The majority of the wood destined for Ross Commons was sent across the state to St. Johnsbury to dry. Here, at the Caledonia Kiln, the roughly milled boards were prepared for several weeks in the kiln. For the wood to dry evenly, it is essential that the boards be stacked in such a way to allow the dry air of the kiln to circulate. Thus, the rough wood that arrived in a mismatched bundle from the mill must be carefully stacked and spaced with scrap boards, such that no two pieces touch. The stacking process, and the destacking once the wood is removed from the kiln, are the most labor-intensive aspect of the drying process. However, once the wood is staked, the job gets easier, for the wood will sit in the kiln until the moisture is literally baked out. But there is still work to be done. Jeremy Jacquet, son of Henri Jacquet the owner of Caledonia Kiln, measures the moisture content in sample boards almost daily to determine when the wood should be removed. Once the wood emerges from the kiln, it is destacked and prepared for shipping. Though no visible transformation has occurred, the drying treatment will help preserve the integrity of the wood long into the future.
7. Belgian Woodworking
Len Schmidt was the mastermind behind the green certified wood's long and lengthy journey through Vermont's local timber and woodworking infrastructure to Middlebury's Ross Commons. Owner of Belgian Woodworking and part time employee for Vermont Family Forests, Schmidt served as the "project manager" for the Ross Commons project. It was his responsibility to route the wood through the correct middlemen or as Schmidt put it, the "local, value-added" companies, mills, kilns, and woodworkers, to achieve the end product desired by the College. The decisions that Schmidt makes in terms of where to send the wood are driven by Vermont Family Forests's vision of a local and sustainable product. As Schmidt says, "Vermont Family Forests is about local value adding. If we have a choice: up the road or to Pennsylvania, we will go up the road every time."
In addition to the massive effort required to coordinate the project, Schmidt handled one of the more sensitive steps of the project in his own workshop: beech paneling for the Ross Lounge. That the Ross Lounge would have beech paneling was nothing extraordinary, but the project architects had decided to sequence the panels such that panels from the same log would align, allowing observers to essentially see individual trees within the paneling. Because of the sequencing and matching required to maintain the accurate placement of panels from the same log, Schmidt performed the drying and initial trimming of the rough lumber at his own shop, Belgian Woodworking. From there, the logs were carefully stored and worked on in sequence until their eventual installation in the Ross Lounge.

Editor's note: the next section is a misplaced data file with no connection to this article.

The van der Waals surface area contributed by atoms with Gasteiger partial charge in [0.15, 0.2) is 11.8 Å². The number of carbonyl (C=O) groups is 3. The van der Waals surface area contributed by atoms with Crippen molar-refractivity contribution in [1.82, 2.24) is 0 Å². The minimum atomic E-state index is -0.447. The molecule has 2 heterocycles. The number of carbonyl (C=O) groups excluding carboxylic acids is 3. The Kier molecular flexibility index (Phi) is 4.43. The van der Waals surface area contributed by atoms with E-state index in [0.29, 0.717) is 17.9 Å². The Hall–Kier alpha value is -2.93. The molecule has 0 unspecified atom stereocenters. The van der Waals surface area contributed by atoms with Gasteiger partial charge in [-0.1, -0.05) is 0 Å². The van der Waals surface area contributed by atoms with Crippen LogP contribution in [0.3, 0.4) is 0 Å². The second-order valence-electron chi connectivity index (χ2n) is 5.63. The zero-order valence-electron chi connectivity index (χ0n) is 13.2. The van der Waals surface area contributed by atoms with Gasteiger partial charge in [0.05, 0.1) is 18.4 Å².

8. Tioli Inc.
The beautiful birch ceiling that arches over the Ross Commons dining hall didn't have too far to travel. David Duclos, owner and operator of Tioli Inc., a local woodworking business, assembled the ceiling panels at his Middlebury shop. Of all the hands the wood passed through, Duclos's were perhaps the most important. For it was Duclos who shaped the rough lumber into the finely crafted panels that catch the sunset and bring a warm golden glow to the dining hall. After visiting Duclos at his Middlebury shop, I was impressed not only by his level of craftsmanship but by the care he took to adhere to VFF's vision. It was apparent Duclos understood his role in contributing to sustainable forest managment practices.
The process of building a panel involves many steps, the first of which is material management. Duclos and his workers spend a considerable amount of time calculating lengths to minimize waste. As Duclose says, "a 10' bundle does not yield two, 61" pieces, but does yield two, 57" pieces while an 8' bundle yields one 61" piece and one small piece to fill a splice row." The task is a mind-numbing bit of number crunching but is an essential step in maximizing yield and represents the principle advantage to processing wood at the small-scale, local level.
As the wood is sized through a series of crosscut and straight line rips, the good "shorts" are pulled aside for use later in drawer side material. Any high-grade material over 6" is set aside for use in a splice row later. Once all the panel slats are molded to uniform dimensions they are sanded and assembled into a 7 to 9 slat panel. Then after a final machine sanding the panels receive a sealer coat, a finishing hand sanding, and a final top coat of stain. Once they are dry the panels are packed in wax paper for shipment down the road to Middlebury College.
By the end of the process, almost all the raw lumber has been converted into beautiful panels. Those unusable scraps that remain feed woodstoves for winter heat while the sawdust and shavings go to bed cattle. Such is the sustainable vision and discipline that Duclos brings to his work, a sample of which now hangs for all to see in the Ross Commons Dining hall.
9. Stark Mountain Woodworking Inc.
At Stark Mountain Woodwroking Inc. the rough lumber underwent a variety of treatments that transformed it into the sliding doors, baseboard, radial paneling for the food service islands, and the unique sequenced paneling for the Ross Lounge. During any given time at Stark Mountain Woodworking a variety of woodworking projects were underway. With the number of jobs that the company juggles, proper storage of green certified wood is essential to the company's success.
This became particularly important for the thin beech paneling. As beech is notorious for its squirrelly ways and total defiance of staying flat, the paneling for Ross Lounge was heavily weighted and stored in the driest place possible.Crafting the decorative moldings and fine wood products out of the rough lumber takes a skilled hand and a perceptive eye.
When making baseboard, all the individual boards must be examined and paired such that the grain is as homogenous as possible. Once a match is found the boards are glued and clamped together until the joining process is complete. As with Tioli, absolute attention is devoted to minimizing waste. Whether the wood is green certified or not, shorts are saved for drawers and care is taken to use the majority of boards.
10. Going Up
The installation of the Vermont wood into the new Ross Commons facility occurred throughout the spring of 2002. The installation of the ceiling was by far the most extensive and labor intensive process. Each panel had to be trimmed to fit on site due to normal variation in the steel frame. They were then lifted by a pneumatic lift to the ceiling and installed by two carpenters working one panel at a time. Other aspects of the installation--the beech paneling, circular kitchenettes, and wood floor, required similar craftsmanship and were completed late that spring and into the summer.
Today, the Ross Commons Dining Hall feeds hundreds of students everyday. The interior wood provides a warm feel and a comfortable atmosphere for all who frequent the space. Throughout, the craftsmanship is evident. The project stands as a tangible representation of Middlebury College's commitment to sustainable building practices, but perhaps most notable is the place the building has taken in the heart of all those who participated in the use of local interior wood. By all accounts the project is a tremendous success.